Step 1: Plan
This cake was to feed 200 people. We needed about 15 cake mixes, 4 lbs of powdered sugar, 45 eggs... you see where this is going. Thankfully my mom had a few old cheat sheets that made the math a little easier
Step 2: Bake
This only took us about 4 hours to bake two 18in cakes, four 12in cakes, and two 8in cakes
Step 3: Freeze
For perfectly moist and delicious cake you must wrap in layers of plastic wrap and freeze for one day to a month in advance. Trust me, this make all the difference. This is also the time to cover your cake boards. The bottom board can be
larger than the cake while the top and middle tier need to have their
boards the same diameter as the cake so they don't show.
Step 4: Constuction
Remove from freezer, unwrap, make a frosting dam if using a filling (like we did), make sure it is level and then stack layers making sure the bottom of the cake is facing up. This will give you the most even surface to work with.
Step 5: Make Frosting
We made a double batch of french butter cream frosting which requires some fancy ingredients including a white margarine to keep it from turning yellow.
Step 6: Crumb coat
You need to use a base coat of frosting to catch all crumbs that could potentially work their way from your decorating tools onto the outside of your perfectly frosted cake. The crumb coat will also help you find any problem corners and allow you to rebuild where needed to make sure you have an even surface.
Step 7: Frost
Use a giant decorating tip (2in by 1/8in opening) to put on a generous layer of frosting. This needs to be thick enough that any texturizing will not dip down into your crumb coat.
Up until this point it was my moms game, really. The texturing was where I got to put my style into it and create my own wave tossed sand texture.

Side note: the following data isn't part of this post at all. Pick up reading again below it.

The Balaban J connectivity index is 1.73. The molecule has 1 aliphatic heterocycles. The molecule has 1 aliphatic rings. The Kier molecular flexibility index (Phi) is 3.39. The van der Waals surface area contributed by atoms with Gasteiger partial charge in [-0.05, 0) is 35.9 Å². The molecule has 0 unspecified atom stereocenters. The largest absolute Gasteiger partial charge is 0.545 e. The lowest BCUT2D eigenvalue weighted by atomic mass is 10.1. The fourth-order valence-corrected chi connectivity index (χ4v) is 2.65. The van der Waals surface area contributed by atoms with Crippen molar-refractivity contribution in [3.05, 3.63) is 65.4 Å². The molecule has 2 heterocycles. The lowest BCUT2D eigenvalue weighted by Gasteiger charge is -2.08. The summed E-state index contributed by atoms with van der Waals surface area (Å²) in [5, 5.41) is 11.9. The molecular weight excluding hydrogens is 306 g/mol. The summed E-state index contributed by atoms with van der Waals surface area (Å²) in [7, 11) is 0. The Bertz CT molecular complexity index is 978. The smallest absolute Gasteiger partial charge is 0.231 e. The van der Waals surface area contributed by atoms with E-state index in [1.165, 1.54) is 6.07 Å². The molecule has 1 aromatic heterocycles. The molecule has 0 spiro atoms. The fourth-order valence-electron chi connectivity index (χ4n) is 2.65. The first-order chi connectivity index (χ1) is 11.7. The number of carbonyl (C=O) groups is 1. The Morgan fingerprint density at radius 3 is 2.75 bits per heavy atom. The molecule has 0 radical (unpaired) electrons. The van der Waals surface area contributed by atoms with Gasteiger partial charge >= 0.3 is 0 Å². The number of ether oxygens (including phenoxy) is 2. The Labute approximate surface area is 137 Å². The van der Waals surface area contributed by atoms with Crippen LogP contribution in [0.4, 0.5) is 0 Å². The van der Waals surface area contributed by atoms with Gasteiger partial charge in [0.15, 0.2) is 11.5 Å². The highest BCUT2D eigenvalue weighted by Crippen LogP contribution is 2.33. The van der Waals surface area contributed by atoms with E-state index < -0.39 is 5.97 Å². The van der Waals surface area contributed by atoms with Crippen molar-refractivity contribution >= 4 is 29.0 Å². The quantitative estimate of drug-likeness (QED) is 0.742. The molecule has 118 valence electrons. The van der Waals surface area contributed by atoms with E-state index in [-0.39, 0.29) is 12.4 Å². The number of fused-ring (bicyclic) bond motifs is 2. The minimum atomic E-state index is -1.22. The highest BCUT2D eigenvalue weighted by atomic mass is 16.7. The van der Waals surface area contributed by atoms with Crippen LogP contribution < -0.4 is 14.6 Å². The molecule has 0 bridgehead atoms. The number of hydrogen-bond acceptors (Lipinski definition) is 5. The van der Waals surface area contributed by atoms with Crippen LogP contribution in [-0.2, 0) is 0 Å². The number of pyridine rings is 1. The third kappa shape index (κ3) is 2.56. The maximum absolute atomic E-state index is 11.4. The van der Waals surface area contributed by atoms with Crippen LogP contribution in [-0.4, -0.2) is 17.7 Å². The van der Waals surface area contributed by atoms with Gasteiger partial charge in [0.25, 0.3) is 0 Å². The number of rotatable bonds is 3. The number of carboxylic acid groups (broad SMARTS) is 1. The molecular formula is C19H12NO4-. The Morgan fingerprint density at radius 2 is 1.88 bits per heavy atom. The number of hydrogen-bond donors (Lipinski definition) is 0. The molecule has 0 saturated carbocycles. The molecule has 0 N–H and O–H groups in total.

We had to cut and place 8-10 dowels in a circle perpendicular to the plate that would hold the tier that would be stacked atop it. Each dowel had to be placed in the cake, marked, pulled out and cut with a hand saw, and replaced. Next place your stabilizing plate directly on top of your circle of dowels.
Step 10: Transport
The most stressful part of any creation is getting it from point A to point B in one piece. To make sure they go down on a flat even surface on towels that will keep them from sliding into each other, and driving slowly so you don't make the frosting slide right off the sides.
Step 11: Rest
Once they were on location they had to go right in the fridge to tighten up overnight before setting up the tiers and doing the final decorating.
We brought extra frosting to touch up where my palm had slipped into the cake and to cover up the cake boards and make it look like one connected piece.
Step 12: Decorate
The mother of the groom had these amazing shells to decorate the cake with and it really made all the difference. They were beautiful and I felt like a kid in a candy store going through them with my mom. Together we found the focal points for each tier and found little accents to create a cascading effect. I love how it turned out and I could not have done that with out my mom and those shells.
Step 13: Cut the Cake
Cut, serve, and cut up the remaing layers for the the wedding helpers to take home. We made enough cake for 200 and only ended up serving about 50 slices. That meant we could save the top tier for the bride and groom on their honeymoon and divvy up the rest for anyone who wanted it.